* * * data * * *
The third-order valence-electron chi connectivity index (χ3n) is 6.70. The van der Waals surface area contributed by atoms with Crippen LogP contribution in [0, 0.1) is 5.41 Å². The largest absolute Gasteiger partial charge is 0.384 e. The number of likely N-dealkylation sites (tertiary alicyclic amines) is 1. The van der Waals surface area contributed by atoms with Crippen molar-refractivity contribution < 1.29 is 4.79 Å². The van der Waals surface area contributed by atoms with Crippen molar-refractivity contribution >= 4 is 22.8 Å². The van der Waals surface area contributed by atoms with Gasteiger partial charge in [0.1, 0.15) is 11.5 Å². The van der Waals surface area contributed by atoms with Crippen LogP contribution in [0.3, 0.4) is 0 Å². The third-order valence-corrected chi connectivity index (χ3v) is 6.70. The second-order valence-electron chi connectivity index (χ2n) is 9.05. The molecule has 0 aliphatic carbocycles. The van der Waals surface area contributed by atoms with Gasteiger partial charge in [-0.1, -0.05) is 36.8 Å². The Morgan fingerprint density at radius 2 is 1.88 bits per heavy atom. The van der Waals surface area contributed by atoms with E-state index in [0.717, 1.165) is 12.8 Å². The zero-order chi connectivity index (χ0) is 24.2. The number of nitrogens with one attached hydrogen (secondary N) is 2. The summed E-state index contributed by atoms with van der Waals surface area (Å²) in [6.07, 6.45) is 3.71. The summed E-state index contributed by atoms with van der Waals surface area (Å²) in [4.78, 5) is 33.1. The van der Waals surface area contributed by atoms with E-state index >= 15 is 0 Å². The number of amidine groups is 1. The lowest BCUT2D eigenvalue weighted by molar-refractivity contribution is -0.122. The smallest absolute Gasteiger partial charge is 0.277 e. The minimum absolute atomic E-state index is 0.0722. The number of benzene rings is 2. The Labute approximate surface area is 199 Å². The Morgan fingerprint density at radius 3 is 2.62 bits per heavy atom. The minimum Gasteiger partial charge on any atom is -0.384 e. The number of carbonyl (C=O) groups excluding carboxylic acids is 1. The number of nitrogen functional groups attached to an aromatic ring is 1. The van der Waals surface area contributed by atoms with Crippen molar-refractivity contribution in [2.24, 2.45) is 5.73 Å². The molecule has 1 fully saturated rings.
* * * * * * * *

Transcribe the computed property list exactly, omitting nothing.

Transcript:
The third-order valence-electron chi connectivity index (χ3n) is 6.70. The van der Waals surface area contributed by atoms with Crippen LogP contribution in [0, 0.1) is 5.41 Å². The largest absolute Gasteiger partial charge is 0.384 e. The number of likely N-dealkylation sites (tertiary alicyclic amines) is 1. The van der Waals surface area contributed by atoms with Crippen molar-refractivity contribution < 1.29 is 4.79 Å². The van der Waals surface area contributed by atoms with Crippen molar-refractivity contribution >= 4 is 22.8 Å². The van der Waals surface area contributed by atoms with Gasteiger partial charge in [0.1, 0.15) is 11.5 Å². The van der Waals surface area contributed by atoms with Crippen LogP contribution in [0.3, 0.4) is 0 Å². The third-order valence-corrected chi connectivity index (χ3v) is 6.70. The second-order valence-electron chi connectivity index (χ2n) is 9.05. The molecule has 0 aliphatic carbocycles. The van der Waals surface area contributed by atoms with Gasteiger partial charge in [-0.1, -0.05) is 36.8 Å². The Morgan fingerprint density at radius 2 is 1.88 bits per heavy atom. The van der Waals surface area contributed by atoms with E-state index in [0.717, 1.165) is 12.8 Å². The zero-order chi connectivity index (χ0) is 24.2. The number of nitrogens with one attached hydrogen (secondary N) is 2. The summed E-state index contributed by atoms with van der Waals surface area (Å²) in [6.07, 6.45) is 3.71. The summed E-state index contributed by atoms with van der Waals surface area (Å²) in [4.78, 5) is 33.1. The van der Waals surface area contributed by atoms with E-state index >= 15 is 0 Å². The number of amidine groups is 1. The lowest BCUT2D eigenvalue weighted by molar-refractivity contribution is -0.122. The smallest absolute Gasteiger partial charge is 0.277 e. The minimum absolute atomic E-state index is 0.0722. The number of benzene rings is 2. The Labute approximate surface area is 199 Å². The Morgan fingerprint density at radius 3 is 2.62 bits per heavy atom. The minimum Gasteiger partial charge on any atom is -0.384 e. The number of carbonyl (C=O) groups excluding carboxylic acids is 1. The number of nitrogen functional groups attached to an aromatic ring is 1. The van der Waals surface area contributed by atoms with Crippen molar-refractivity contribution in [2.24, 2.45) is 5.73 Å². The molecule has 1 fully saturated rings.